The Colorado Fires, A Farmer's Personal Story

| 6/28/2012 3:40:38 PM

On Saturday 23 June, I saw the smoke plume before I had even heard about the fire. It was a massive towering chimney of smoke. It was coming from behind the ridge of the mountain south of us near Colorado Springs. 

Colorado fires 2012We turned on the radio, and I heard that it was thought someone had inadvertently started the fire through shooting practice in the woods. It has been hot and dry here, record heat at and above 100 degrees for 6 days. Our humidity wouldn’t appear to even fill a thimble when looking at the relative humidity meter. Hot and dry!

The City of Colorado Springs had been removing fuel for the possible fire hazards for quite a while now. They were well prepared, otherwise it could be a lot worse. The first few days, there was no loss of structures and the firefighters protected the homes and kept the fire from jumping highway 24. It is a good size fire barrier, and to keep it from spreading was a great feat for them. 

That highway was closed to protect the firefighters and allow them to stay safe and focused on the job at hand. A fire line they did not have to dig up! Just keep the fire from jumping it.

The winds were constantly changing, and would just howl around our house, and the fire started moving north toward the Air Force Academy. It was finally evacuated, except for critical personnel. Hwy 25 was shut down for a while to allow for the traffic to move freely. The next night, the fire moved quickly in the middle of the night, three miles in ½ hour. The smoke plumes had grown significantly, and there were a lot more pre-evacuation notices that were issued.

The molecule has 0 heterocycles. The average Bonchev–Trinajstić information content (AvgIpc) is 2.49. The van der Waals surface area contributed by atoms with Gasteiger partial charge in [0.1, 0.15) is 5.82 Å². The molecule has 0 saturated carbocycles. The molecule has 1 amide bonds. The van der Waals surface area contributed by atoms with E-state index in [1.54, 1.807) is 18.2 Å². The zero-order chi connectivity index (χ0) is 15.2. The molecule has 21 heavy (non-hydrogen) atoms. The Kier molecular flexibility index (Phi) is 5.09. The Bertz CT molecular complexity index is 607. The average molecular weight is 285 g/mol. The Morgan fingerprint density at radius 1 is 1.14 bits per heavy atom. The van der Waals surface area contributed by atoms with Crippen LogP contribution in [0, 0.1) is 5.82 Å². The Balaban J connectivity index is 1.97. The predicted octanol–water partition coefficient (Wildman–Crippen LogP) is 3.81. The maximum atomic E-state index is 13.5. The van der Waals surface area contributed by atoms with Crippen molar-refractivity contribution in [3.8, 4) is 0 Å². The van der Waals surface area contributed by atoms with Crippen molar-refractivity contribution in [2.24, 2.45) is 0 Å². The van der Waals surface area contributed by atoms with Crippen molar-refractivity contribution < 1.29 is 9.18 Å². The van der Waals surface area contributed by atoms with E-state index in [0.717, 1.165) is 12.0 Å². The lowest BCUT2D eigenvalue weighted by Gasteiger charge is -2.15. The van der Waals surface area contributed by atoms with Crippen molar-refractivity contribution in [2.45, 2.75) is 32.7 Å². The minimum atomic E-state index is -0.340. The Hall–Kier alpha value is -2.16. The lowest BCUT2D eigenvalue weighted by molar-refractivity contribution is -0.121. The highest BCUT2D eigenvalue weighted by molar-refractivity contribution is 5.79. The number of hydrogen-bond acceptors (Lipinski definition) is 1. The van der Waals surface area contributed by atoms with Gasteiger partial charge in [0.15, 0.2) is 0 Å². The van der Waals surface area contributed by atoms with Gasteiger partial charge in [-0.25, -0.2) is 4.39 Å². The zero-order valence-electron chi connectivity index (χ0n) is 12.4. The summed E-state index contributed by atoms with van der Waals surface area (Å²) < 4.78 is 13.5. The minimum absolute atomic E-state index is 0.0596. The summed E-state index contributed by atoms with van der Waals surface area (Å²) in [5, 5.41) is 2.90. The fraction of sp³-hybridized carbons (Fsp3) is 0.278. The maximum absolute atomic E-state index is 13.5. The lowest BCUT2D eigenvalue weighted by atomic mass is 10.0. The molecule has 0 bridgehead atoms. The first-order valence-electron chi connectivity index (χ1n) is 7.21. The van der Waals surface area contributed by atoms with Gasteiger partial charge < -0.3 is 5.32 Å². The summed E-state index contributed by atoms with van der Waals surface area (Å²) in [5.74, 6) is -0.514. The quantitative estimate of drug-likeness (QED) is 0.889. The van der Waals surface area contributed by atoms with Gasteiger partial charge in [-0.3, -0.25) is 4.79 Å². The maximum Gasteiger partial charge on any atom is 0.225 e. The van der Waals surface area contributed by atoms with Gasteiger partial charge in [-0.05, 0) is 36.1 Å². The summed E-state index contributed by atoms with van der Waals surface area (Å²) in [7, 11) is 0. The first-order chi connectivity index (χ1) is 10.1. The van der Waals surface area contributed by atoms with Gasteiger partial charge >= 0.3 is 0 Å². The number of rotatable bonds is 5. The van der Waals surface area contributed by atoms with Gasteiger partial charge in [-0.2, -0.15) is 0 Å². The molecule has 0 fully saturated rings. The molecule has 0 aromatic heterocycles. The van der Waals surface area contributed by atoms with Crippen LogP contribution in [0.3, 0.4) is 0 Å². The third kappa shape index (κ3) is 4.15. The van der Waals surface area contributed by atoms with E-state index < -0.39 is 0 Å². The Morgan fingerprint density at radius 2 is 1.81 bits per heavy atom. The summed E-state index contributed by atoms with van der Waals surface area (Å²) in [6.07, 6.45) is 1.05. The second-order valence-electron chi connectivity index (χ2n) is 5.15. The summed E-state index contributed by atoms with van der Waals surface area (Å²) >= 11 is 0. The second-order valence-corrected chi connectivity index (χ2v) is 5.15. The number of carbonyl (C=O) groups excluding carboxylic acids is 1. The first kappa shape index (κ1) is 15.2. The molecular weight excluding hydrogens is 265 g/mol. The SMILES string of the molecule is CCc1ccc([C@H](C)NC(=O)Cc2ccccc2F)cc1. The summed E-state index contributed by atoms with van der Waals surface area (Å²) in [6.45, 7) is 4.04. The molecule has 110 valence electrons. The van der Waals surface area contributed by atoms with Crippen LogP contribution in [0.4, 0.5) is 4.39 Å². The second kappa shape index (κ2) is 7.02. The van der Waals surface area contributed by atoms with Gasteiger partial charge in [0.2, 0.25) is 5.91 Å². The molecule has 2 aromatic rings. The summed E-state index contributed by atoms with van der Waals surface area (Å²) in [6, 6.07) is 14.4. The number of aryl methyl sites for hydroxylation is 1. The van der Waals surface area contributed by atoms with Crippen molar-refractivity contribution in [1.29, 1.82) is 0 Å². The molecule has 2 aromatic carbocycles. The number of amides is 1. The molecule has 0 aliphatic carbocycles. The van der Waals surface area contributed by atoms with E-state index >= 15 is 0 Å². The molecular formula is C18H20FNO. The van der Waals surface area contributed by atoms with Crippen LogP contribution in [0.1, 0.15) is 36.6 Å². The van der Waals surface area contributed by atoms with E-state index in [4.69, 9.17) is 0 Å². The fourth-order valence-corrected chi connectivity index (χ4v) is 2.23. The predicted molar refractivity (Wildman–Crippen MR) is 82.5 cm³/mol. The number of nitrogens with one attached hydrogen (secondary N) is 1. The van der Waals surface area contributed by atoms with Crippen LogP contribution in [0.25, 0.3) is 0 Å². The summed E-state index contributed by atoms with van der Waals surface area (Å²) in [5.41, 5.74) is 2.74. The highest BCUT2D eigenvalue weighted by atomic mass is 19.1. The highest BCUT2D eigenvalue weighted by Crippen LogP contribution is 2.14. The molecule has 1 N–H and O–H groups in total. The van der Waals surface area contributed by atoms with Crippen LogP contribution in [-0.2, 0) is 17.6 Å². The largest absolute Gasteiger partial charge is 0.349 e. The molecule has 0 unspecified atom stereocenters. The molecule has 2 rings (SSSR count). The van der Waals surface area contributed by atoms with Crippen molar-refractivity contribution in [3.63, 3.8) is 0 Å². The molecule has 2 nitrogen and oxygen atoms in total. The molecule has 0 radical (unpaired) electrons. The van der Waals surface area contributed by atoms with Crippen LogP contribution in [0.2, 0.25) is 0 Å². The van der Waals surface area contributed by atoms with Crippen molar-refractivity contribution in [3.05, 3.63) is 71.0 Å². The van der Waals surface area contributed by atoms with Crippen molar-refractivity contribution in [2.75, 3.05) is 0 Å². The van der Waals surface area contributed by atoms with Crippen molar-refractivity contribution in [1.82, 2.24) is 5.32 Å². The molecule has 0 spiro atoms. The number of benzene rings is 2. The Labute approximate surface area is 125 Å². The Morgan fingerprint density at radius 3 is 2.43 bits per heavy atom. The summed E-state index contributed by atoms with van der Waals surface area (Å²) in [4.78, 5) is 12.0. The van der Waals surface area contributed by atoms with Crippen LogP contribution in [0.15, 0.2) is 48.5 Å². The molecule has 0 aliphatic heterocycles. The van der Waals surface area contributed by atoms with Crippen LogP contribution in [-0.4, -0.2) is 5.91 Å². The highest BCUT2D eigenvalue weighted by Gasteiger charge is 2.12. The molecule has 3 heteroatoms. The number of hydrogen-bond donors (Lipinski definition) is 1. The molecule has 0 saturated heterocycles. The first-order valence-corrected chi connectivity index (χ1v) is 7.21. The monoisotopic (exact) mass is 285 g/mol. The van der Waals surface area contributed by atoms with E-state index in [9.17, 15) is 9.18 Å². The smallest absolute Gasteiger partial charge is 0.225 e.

The smoke got so thick at my house, I thought it had caught on fire from some of the embers. But it hadn’t. I just needed to chew the air a bit before I inhaled. We left for about two hours, went south to get out of the smoke, then returned home when the winds changed again from southwest to from the north. 

7/1/2012 1:33:54 AM

Chris, these are scary times, aren't they? Too bad the rain in Florida couldn't moved to the west just a tad to help with the fires. The weather just seems to keep getting more and more extreme. Everything looks good here in Nebraska but we are heading into our second week of upper 90s with no rain in sight. Well, I don't call .13 inch of moisture rain. That's just a nuisance rain the causes more humidity. I am glad to hear that your house has escaped the fire. Smoke is bad enough. I hope and pray that those fires will be out soon. Have the best day that you can under the circumstances.

Mary Carton
6/30/2012 4:29:41 AM

We've had 100 degree weather and only 0.58 inches of rain in NW Alabama. I worry about some ya-hoo shooting off fireworks on the 4th and starting something. No rain and temps in the 100 predicted for the next week. Corn and soybeans are gone except if irrigated. Cotton is still looking good.

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